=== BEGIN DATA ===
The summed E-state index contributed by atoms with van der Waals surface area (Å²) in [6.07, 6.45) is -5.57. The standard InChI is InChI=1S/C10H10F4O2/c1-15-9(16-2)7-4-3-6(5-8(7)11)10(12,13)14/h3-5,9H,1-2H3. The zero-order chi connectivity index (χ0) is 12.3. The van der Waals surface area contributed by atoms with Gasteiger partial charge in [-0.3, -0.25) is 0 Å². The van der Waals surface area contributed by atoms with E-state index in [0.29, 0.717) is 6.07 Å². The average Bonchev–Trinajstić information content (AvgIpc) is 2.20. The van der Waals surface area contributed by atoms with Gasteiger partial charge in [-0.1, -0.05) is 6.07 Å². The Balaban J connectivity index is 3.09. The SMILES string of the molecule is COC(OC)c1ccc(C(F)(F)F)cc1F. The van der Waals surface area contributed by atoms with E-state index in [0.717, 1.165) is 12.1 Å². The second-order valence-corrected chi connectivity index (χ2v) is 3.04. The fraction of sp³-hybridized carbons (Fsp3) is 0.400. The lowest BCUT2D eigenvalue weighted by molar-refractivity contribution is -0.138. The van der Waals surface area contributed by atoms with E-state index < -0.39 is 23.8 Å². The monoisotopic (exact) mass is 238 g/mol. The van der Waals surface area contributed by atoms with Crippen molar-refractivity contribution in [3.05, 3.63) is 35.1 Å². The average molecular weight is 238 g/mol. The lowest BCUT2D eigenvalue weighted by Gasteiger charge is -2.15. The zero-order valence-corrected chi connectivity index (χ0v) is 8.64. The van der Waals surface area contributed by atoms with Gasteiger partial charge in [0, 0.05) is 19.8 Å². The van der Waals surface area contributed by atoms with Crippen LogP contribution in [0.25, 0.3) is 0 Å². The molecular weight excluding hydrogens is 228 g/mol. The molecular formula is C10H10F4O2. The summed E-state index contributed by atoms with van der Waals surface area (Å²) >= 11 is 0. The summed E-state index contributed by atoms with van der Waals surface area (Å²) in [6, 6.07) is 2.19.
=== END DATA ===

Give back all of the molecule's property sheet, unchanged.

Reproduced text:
The summed E-state index contributed by atoms with van der Waals surface area (Å²) in [6.07, 6.45) is -5.57. The standard InChI is InChI=1S/C10H10F4O2/c1-15-9(16-2)7-4-3-6(5-8(7)11)10(12,13)14/h3-5,9H,1-2H3. The zero-order chi connectivity index (χ0) is 12.3. The van der Waals surface area contributed by atoms with Gasteiger partial charge in [-0.3, -0.25) is 0 Å². The van der Waals surface area contributed by atoms with E-state index in [0.29, 0.717) is 6.07 Å². The average Bonchev–Trinajstić information content (AvgIpc) is 2.20. The van der Waals surface area contributed by atoms with Gasteiger partial charge in [-0.1, -0.05) is 6.07 Å². The Balaban J connectivity index is 3.09. The SMILES string of the molecule is COC(OC)c1ccc(C(F)(F)F)cc1F. The van der Waals surface area contributed by atoms with E-state index in [0.717, 1.165) is 12.1 Å². The second-order valence-corrected chi connectivity index (χ2v) is 3.04. The fraction of sp³-hybridized carbons (Fsp3) is 0.400. The lowest BCUT2D eigenvalue weighted by molar-refractivity contribution is -0.138. The van der Waals surface area contributed by atoms with E-state index < -0.39 is 23.8 Å². The monoisotopic (exact) mass is 238 g/mol. The van der Waals surface area contributed by atoms with Crippen molar-refractivity contribution in [3.05, 3.63) is 35.1 Å². The average molecular weight is 238 g/mol. The lowest BCUT2D eigenvalue weighted by Gasteiger charge is -2.15. The zero-order valence-corrected chi connectivity index (χ0v) is 8.64. The van der Waals surface area contributed by atoms with Gasteiger partial charge in [0, 0.05) is 19.8 Å². The van der Waals surface area contributed by atoms with Crippen LogP contribution in [0.25, 0.3) is 0 Å². The molecular weight excluding hydrogens is 228 g/mol. The molecular formula is C10H10F4O2. The summed E-state index contributed by atoms with van der Waals surface area (Å²) >= 11 is 0. The summed E-state index contributed by atoms with van der Waals surface area (Å²) in [6, 6.07) is 2.19.